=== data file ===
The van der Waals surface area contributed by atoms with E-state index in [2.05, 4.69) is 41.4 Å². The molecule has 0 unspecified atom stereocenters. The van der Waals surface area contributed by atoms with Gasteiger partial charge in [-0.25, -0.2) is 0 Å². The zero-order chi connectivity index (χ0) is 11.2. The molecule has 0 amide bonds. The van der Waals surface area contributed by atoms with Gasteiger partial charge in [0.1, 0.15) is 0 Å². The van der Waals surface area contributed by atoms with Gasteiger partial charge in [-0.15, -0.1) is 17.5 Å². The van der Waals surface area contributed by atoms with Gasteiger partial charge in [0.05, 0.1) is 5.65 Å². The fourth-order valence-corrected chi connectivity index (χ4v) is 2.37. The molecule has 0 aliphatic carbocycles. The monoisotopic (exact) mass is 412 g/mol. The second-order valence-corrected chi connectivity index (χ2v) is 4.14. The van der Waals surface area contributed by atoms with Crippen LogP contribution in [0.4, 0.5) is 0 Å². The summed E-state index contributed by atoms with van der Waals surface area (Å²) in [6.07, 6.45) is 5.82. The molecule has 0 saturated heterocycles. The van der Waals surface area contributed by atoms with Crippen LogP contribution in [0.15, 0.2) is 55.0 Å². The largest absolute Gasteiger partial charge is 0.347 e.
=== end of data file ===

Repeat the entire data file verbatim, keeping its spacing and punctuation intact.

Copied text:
The van der Waals surface area contributed by atoms with E-state index in [2.05, 4.69) is 41.4 Å². The molecule has 0 unspecified atom stereocenters. The van der Waals surface area contributed by atoms with Gasteiger partial charge in [-0.25, -0.2) is 0 Å². The zero-order chi connectivity index (χ0) is 11.2. The molecule has 0 amide bonds. The van der Waals surface area contributed by atoms with Gasteiger partial charge in [0.1, 0.15) is 0 Å². The van der Waals surface area contributed by atoms with Gasteiger partial charge in [-0.15, -0.1) is 17.5 Å². The van der Waals surface area contributed by atoms with Gasteiger partial charge in [0.05, 0.1) is 5.65 Å². The fourth-order valence-corrected chi connectivity index (χ4v) is 2.37. The molecule has 0 aliphatic carbocycles. The monoisotopic (exact) mass is 412 g/mol. The second-order valence-corrected chi connectivity index (χ2v) is 4.14. The van der Waals surface area contributed by atoms with Crippen LogP contribution in [0.4, 0.5) is 0 Å². The summed E-state index contributed by atoms with van der Waals surface area (Å²) in [6.07, 6.45) is 5.82. The molecule has 0 saturated heterocycles. The van der Waals surface area contributed by atoms with Crippen LogP contribution in [0.15, 0.2) is 55.0 Å². The largest absolute Gasteiger partial charge is 0.347 e.